World Council of Churches

Eine weltweite Gemeinschaft von Kirchen auf der Suche nach Einheit, gemeinsamem Zeugnis und Dienst

You are here: Home / Mitgliedskirchen / Protestantische Kirche der Molukken

Protestantische Kirche der Molukken

Church Family : Protestantische Kirche der Molukken
Based in : Indonesien
Present in :
Membership : 575.000
Pastors : 782
Congregations :
Member Of :
CCA
CCI
Associate Member Of :
WCC Member Since : 1948

(Gereja Protestan Maluku, GPM)
The Moluccas are the "spice islands" to which Columbus thought he was sailing when he discovered America in 1492. The islands cover a land-water area as large as the Philippines. The Christian faith was preached there as early as 1546. The Dutch East India Company and the Netherlands Indies government gave the inhabitants of the Moluccas some military and minor government positions, but did little to improve the economic and social conditions of the people. The church suffered much under the Japanese occupation during World War II. A quarter of the ministers on the island of Ambon were killed and the population of several villages massacred. Much church property was destroyed. Another serious blow to the church was the revolt of the Republic of South Moluccas in 1950, which was repressed by the Indonesian government. All churches in Ambon were destroyed and many others burned or wrecked in Ceram. A great refugee problem was created which was only solved after many years. It took a long time for places of worship and congregational buildings to be restored.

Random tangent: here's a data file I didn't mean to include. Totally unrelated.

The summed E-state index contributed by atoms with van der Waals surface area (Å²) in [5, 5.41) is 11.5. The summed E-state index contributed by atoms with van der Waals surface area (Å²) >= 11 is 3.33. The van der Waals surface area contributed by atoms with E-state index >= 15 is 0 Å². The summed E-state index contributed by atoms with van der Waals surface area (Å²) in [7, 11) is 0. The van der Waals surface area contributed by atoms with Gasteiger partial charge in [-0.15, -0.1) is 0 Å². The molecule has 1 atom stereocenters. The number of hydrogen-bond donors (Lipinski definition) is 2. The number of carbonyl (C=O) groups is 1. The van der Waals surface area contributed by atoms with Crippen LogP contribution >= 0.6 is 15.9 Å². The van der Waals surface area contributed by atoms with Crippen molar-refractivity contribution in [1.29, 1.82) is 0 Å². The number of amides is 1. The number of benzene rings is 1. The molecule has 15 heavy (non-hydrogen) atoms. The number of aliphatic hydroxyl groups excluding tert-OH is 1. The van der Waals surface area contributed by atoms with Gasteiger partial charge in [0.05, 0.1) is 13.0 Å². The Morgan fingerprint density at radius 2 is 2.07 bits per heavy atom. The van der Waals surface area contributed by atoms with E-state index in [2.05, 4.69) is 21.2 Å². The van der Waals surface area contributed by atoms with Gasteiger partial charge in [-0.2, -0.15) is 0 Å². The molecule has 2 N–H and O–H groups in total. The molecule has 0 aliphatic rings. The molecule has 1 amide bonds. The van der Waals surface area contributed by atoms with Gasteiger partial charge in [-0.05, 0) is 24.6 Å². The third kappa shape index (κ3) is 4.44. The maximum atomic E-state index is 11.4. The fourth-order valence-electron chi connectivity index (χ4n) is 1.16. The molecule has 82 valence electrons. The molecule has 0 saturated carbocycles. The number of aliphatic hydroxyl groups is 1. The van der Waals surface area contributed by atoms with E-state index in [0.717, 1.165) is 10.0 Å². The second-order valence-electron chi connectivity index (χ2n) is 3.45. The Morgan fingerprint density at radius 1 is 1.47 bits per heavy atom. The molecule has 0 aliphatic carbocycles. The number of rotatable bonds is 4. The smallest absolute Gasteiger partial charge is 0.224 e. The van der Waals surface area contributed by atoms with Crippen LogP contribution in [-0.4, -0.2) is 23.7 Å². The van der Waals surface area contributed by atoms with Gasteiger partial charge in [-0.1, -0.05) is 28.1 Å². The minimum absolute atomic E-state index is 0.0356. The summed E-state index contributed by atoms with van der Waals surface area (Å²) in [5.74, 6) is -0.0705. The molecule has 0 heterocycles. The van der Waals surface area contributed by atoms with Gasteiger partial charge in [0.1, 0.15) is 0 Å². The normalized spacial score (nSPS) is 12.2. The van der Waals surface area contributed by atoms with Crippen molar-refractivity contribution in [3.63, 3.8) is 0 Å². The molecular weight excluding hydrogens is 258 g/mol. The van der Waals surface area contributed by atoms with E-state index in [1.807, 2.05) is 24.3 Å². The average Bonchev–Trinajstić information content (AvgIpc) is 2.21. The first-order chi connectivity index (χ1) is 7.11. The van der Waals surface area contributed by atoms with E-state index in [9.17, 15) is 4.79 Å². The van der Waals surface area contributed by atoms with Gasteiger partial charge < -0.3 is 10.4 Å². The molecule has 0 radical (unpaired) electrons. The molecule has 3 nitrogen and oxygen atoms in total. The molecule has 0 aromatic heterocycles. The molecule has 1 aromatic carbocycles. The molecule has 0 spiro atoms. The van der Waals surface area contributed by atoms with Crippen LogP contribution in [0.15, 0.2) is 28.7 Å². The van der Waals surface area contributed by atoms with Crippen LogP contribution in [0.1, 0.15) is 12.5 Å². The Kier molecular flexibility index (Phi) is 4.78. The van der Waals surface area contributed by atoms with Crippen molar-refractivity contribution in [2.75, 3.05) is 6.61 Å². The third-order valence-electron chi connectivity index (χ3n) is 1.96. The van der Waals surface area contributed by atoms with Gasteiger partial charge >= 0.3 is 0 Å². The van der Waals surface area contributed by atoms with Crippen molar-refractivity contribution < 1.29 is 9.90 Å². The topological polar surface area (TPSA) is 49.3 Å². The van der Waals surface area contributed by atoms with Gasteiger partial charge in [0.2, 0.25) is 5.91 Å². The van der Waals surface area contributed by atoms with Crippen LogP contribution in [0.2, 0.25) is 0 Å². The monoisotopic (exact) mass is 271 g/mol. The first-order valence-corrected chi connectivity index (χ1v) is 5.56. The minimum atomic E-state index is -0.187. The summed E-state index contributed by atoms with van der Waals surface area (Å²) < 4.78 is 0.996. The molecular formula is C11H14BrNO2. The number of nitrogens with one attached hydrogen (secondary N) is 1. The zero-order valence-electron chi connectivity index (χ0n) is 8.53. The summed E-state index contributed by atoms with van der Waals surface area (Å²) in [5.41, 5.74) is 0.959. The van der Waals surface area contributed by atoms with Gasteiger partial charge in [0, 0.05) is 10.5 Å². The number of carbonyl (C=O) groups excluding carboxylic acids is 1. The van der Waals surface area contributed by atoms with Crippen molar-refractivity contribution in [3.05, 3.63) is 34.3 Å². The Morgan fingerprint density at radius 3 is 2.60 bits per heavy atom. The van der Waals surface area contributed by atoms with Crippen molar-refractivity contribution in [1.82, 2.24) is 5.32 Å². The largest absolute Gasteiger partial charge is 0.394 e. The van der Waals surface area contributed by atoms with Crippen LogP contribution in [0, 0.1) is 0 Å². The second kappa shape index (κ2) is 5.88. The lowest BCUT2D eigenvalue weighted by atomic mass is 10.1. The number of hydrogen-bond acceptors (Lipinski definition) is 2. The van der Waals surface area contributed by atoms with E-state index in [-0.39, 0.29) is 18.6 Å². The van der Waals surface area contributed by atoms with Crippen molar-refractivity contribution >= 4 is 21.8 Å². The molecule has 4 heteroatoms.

In 1999, the church faced yet another trial when violent conflicts broke out which lasted almost four years, involving Christians and Muslims in the area. More than one hundred church buildings were destroyed, two dioceses stopped functioning and thousands of people in the villages and in the capital town of Ambon were murdered. Houses and many public facilities, including school buildings owned by the church and the campus of the Christian University were burned down. Over a hundred thousand people were displaced. These were presented as religious conflicts, but the saddest thing was that the communities comprised of Christians and Muslims were also destroyed; prejudice and mistrust developed along with the experience of forced conversion in some Christian villages. Fortunately many have returned to their original Christian faith as security conditions have stabilized, except for some who live in the predominantly Muslim areas.

The church is working hard, not only to rebuild the country physically, but especially mentally and spiritually. The Protestant Church in the Moluccas is focusing on building a "theology of life" and a "spirituality of brotherhood and sisterhood" in its quest to overcome violence and conflict. The church hopes that in the years to come the reconciliation process which is underway will succeed.